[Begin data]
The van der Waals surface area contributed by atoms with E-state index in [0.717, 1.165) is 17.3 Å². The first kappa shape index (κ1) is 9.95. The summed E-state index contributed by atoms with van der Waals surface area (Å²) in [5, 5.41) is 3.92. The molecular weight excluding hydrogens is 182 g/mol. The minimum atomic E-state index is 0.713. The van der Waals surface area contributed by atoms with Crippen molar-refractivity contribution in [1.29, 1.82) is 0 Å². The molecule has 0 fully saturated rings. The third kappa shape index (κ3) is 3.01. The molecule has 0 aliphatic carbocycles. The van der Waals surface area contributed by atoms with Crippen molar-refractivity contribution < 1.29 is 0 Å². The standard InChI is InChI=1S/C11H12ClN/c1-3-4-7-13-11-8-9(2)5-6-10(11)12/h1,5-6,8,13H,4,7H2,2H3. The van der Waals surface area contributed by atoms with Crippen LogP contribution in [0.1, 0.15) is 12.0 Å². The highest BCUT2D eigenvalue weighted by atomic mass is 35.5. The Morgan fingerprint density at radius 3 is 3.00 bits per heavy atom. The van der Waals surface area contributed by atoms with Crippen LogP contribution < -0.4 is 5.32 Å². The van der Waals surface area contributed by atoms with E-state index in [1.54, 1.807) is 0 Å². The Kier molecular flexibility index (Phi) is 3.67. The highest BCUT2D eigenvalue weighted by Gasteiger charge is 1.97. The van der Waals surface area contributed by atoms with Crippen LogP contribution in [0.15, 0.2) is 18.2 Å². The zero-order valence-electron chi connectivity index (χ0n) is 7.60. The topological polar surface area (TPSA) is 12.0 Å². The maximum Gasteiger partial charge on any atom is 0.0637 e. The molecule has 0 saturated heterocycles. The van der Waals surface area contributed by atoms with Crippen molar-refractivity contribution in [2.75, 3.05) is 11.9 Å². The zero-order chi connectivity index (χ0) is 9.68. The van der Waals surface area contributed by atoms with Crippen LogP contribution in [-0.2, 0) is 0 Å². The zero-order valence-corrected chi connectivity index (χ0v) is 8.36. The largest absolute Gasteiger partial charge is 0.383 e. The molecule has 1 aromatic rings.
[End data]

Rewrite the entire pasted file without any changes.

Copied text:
The van der Waals surface area contributed by atoms with E-state index in [0.717, 1.165) is 17.3 Å². The first kappa shape index (κ1) is 9.95. The summed E-state index contributed by atoms with van der Waals surface area (Å²) in [5, 5.41) is 3.92. The molecular weight excluding hydrogens is 182 g/mol. The minimum atomic E-state index is 0.713. The van der Waals surface area contributed by atoms with Crippen molar-refractivity contribution in [1.29, 1.82) is 0 Å². The molecule has 0 fully saturated rings. The third kappa shape index (κ3) is 3.01. The molecule has 0 aliphatic carbocycles. The van der Waals surface area contributed by atoms with Crippen molar-refractivity contribution < 1.29 is 0 Å². The standard InChI is InChI=1S/C11H12ClN/c1-3-4-7-13-11-8-9(2)5-6-10(11)12/h1,5-6,8,13H,4,7H2,2H3. The van der Waals surface area contributed by atoms with Crippen LogP contribution in [0.1, 0.15) is 12.0 Å². The highest BCUT2D eigenvalue weighted by atomic mass is 35.5. The Morgan fingerprint density at radius 3 is 3.00 bits per heavy atom. The van der Waals surface area contributed by atoms with Crippen LogP contribution < -0.4 is 5.32 Å². The van der Waals surface area contributed by atoms with E-state index in [1.54, 1.807) is 0 Å². The Kier molecular flexibility index (Phi) is 3.67. The highest BCUT2D eigenvalue weighted by Gasteiger charge is 1.97. The van der Waals surface area contributed by atoms with Crippen LogP contribution in [0.15, 0.2) is 18.2 Å². The zero-order valence-electron chi connectivity index (χ0n) is 7.60. The topological polar surface area (TPSA) is 12.0 Å². The maximum Gasteiger partial charge on any atom is 0.0637 e. The molecule has 0 saturated heterocycles. The van der Waals surface area contributed by atoms with Crippen molar-refractivity contribution in [2.75, 3.05) is 11.9 Å². The zero-order chi connectivity index (χ0) is 9.68. The van der Waals surface area contributed by atoms with Crippen LogP contribution in [-0.2, 0) is 0 Å². The zero-order valence-corrected chi connectivity index (χ0v) is 8.36. The largest absolute Gasteiger partial charge is 0.383 e. The molecule has 1 aromatic rings.